scientific, engineering, and medical, graphic/visual arts, financial/economic analysis/modeling, etc. In
addition, similarly high performance Desktop Computers serving the audio-visual entertainment and
gaming markets. While these products are very energy efficient in terms of the power they consume –
particularly when evaluated in terms of the computing power/utility they provide to customers, they
will typically consume more power than other types of computers with less computing capability.
At the other end of the spectrum, there are smaller portable computing products like Slates and Tablets
that provide lower levels of computing power than when compared with a Desktop Workstation. Slates
and Tablets are designed for mobility and extended battery life and to provide users with the capability
to access and use the internet, download and use applications, communicate and share files with others,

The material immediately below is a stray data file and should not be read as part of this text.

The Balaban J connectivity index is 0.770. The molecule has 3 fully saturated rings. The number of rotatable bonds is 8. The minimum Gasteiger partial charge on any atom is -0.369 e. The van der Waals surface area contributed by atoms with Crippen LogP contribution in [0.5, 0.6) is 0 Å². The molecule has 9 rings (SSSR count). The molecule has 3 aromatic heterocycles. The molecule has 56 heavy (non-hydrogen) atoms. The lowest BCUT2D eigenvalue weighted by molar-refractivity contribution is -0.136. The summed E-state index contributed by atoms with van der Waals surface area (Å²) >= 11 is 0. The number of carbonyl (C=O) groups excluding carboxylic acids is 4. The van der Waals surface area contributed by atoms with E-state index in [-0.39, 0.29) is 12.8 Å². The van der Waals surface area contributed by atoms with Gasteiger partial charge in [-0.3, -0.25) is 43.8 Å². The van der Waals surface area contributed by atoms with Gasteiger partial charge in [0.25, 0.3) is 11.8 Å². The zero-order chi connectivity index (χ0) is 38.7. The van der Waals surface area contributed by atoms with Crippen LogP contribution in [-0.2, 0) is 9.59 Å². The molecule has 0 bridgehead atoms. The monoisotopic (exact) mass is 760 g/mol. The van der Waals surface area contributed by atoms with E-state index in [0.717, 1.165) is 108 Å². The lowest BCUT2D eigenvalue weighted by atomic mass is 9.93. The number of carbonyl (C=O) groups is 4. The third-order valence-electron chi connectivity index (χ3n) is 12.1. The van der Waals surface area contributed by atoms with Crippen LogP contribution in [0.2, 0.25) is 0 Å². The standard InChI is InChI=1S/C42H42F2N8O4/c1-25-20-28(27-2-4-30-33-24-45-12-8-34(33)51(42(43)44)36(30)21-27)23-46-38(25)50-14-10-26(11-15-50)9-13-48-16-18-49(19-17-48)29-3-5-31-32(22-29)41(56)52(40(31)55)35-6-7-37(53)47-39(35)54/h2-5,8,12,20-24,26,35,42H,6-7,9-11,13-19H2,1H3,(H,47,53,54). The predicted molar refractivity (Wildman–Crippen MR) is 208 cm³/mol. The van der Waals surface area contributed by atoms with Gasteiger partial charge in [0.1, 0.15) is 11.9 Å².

watch streaming audio/video content, etc. This class of computing products uses the least amount of
power as a result of their size, capabilities, and design to maximize battery life as required by customers
of this type of computing products.
In between high performance desktop computers/workstations and mobile computing product classes,
there are a wide range of Desktop and Notebook computers, offering a wide range of performance and
configurability.
In addition to a very broad range in the types of computing products available to customers, there is an
extensive amount of configurability (customization) available within individual computer models/model
This is an uncontrolled copy when in printed form. For the latest version please refer to;